Zuraida's China solution on high-end properties glut can backfire - HBA


The National House Buyers Association (HBA) has cautioned that Housing and Local Government Minister Zuraida Kamaruddin's proposal to market RM100 billion worth of unsold high-end properties to buyers from China could have unintended consequences.

HBA honorary secretary-general Chang Kim Loong said developers who are not able to sell their high-end properties are reaping the consequence of not building what the Malaysian market needs.

He said helping developers to market them to China buyers could encourage them to continue with such behaviour.

"The reason why there are so many unsold high-end properties is due to the fact that housing developers in Malaysia are not building what the rakyat wants, which is affordable properties (defined as costing below RM300,000).

"Market forces are now punishing these developers resulting in a large overhang of unsold high-end properties, and hopefully this will force developers to build more affordable properties in the future.

"However, if the government suddenly wants to market these unsold overhang high-end properties to foreign buyers from China and Hong Kong, this will only encourage developers to continue building more high-end properties in the future and even abandon or shun building affordable properties altogether," he said in a statement today.

Chang also questioned the government's willingness to allow China buyers to purchase the properties under the "Malaysia My Second Home" scheme and grant them permanent residency as advertised by some unscrupulous developers.

He said the government should not intervene when it comes to high-end properties as this segment is best left to market forces as it only involves a small segment of the population.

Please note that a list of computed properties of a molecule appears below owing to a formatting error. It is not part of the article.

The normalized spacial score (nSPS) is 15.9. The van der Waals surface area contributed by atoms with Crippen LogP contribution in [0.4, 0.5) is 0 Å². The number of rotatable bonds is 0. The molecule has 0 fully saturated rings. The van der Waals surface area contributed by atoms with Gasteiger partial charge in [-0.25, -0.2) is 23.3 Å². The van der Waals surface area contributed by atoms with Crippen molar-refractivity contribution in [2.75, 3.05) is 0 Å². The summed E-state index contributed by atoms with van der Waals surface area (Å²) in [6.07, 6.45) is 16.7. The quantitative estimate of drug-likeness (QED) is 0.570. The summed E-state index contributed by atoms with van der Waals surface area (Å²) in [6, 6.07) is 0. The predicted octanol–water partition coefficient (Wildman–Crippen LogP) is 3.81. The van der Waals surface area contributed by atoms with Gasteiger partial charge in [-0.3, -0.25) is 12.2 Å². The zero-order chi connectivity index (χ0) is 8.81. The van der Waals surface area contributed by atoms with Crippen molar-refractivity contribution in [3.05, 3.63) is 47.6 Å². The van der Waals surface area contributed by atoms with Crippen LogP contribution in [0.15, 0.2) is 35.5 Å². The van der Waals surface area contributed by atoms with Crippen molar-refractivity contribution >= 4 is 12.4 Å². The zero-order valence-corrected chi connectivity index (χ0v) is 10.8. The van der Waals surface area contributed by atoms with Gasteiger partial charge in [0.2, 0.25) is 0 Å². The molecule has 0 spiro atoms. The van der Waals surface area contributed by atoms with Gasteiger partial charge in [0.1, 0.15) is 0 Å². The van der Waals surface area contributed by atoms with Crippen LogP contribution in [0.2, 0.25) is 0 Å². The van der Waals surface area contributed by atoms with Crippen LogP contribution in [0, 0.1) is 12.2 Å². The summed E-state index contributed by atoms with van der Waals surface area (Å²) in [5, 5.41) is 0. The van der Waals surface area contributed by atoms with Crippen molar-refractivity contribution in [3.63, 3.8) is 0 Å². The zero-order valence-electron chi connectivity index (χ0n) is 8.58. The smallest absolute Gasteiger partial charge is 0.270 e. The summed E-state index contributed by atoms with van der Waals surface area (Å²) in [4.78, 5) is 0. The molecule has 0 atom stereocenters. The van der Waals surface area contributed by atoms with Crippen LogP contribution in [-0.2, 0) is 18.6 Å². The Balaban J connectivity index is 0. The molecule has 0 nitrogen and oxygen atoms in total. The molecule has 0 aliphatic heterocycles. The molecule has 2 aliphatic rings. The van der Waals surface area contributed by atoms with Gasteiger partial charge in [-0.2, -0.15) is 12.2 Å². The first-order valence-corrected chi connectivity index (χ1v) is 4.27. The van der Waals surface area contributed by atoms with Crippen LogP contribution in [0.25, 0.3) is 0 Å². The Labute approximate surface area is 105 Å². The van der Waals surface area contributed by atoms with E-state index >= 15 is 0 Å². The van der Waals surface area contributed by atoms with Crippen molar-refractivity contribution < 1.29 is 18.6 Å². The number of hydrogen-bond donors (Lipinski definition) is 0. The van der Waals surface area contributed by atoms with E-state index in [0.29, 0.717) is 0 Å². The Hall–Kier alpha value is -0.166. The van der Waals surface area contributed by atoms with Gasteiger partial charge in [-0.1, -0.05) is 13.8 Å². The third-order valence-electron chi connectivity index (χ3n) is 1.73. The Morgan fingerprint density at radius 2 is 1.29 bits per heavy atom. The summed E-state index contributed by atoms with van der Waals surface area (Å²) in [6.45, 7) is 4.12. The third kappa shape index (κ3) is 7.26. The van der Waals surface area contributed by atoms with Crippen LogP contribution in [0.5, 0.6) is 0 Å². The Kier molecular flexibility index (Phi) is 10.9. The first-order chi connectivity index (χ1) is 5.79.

"The government must not be seen in any way endorsing the viability of these unsold overhang high-end properties to foreign buyers.

"Developers should focus on building more affordable properties where there is currently a very strong demand," he said.

Chang added that the existing stock of unsold high-end properties should be resolved by the developers themselves.

"Developers should lower the selling price to reflect the new equilibrium of a lowered demand and refrain from launching further high-end properties until the market stabilises.

"It's common sense that if a product cannot sell at RM1.2 million, surely the vendor would sell at a discounted rate or even further until successfully disposed of.

"It's merely a case of dollars and sense," he said.

Yesterday, Zuraida said the Home Ownership Campaign could be launched in China or Hong Kong to overcome the glut in the high-end property segment. 

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